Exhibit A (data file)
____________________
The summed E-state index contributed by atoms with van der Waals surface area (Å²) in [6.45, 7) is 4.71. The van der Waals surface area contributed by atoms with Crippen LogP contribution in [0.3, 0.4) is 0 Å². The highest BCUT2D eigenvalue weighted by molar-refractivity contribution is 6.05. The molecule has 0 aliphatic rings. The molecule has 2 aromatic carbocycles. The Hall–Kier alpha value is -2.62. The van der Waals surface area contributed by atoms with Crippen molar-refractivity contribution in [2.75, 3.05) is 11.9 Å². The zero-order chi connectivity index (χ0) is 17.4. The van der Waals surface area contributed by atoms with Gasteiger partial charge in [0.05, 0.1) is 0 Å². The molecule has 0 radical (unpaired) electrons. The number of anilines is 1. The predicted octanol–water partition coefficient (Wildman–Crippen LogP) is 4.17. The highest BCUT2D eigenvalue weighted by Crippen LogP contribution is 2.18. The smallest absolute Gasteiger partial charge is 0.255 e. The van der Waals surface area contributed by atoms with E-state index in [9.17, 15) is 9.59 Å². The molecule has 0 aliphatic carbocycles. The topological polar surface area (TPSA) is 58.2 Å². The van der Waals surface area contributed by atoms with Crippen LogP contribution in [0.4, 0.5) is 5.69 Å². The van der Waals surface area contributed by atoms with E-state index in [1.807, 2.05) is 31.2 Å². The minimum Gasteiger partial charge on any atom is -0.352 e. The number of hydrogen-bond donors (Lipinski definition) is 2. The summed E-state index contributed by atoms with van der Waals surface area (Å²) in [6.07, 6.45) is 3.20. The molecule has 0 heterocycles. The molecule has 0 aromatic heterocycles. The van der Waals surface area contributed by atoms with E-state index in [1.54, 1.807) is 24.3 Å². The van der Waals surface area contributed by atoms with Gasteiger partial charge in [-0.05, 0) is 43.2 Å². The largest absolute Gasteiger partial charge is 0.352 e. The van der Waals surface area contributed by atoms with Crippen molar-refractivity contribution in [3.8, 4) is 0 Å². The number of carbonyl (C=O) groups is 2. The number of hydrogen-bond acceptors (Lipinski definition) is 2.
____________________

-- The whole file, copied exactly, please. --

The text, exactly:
The summed E-state index contributed by atoms with van der Waals surface area (Å²) in [6.45, 7) is 4.71. The van der Waals surface area contributed by atoms with Crippen LogP contribution in [0.3, 0.4) is 0 Å². The highest BCUT2D eigenvalue weighted by molar-refractivity contribution is 6.05. The molecule has 0 aliphatic rings. The molecule has 2 aromatic carbocycles. The Hall–Kier alpha value is -2.62. The van der Waals surface area contributed by atoms with Crippen molar-refractivity contribution in [2.75, 3.05) is 11.9 Å². The zero-order chi connectivity index (χ0) is 17.4. The van der Waals surface area contributed by atoms with Gasteiger partial charge in [0.05, 0.1) is 0 Å². The molecule has 0 radical (unpaired) electrons. The number of anilines is 1. The predicted octanol–water partition coefficient (Wildman–Crippen LogP) is 4.17. The highest BCUT2D eigenvalue weighted by Crippen LogP contribution is 2.18. The smallest absolute Gasteiger partial charge is 0.255 e. The van der Waals surface area contributed by atoms with E-state index in [9.17, 15) is 9.59 Å². The molecule has 0 aliphatic carbocycles. The topological polar surface area (TPSA) is 58.2 Å². The van der Waals surface area contributed by atoms with Crippen LogP contribution in [0.4, 0.5) is 5.69 Å². The van der Waals surface area contributed by atoms with E-state index in [1.807, 2.05) is 31.2 Å². The minimum Gasteiger partial charge on any atom is -0.352 e. The number of hydrogen-bond donors (Lipinski definition) is 2. The summed E-state index contributed by atoms with van der Waals surface area (Å²) in [6.07, 6.45) is 3.20. The molecule has 0 heterocycles. The molecule has 0 aromatic heterocycles. The van der Waals surface area contributed by atoms with E-state index in [1.54, 1.807) is 24.3 Å². The van der Waals surface area contributed by atoms with Gasteiger partial charge in [-0.05, 0) is 43.2 Å². The largest absolute Gasteiger partial charge is 0.352 e. The van der Waals surface area contributed by atoms with Crippen molar-refractivity contribution in [3.8, 4) is 0 Å². The number of carbonyl (C=O) groups is 2. The number of hydrogen-bond acceptors (Lipinski definition) is 2.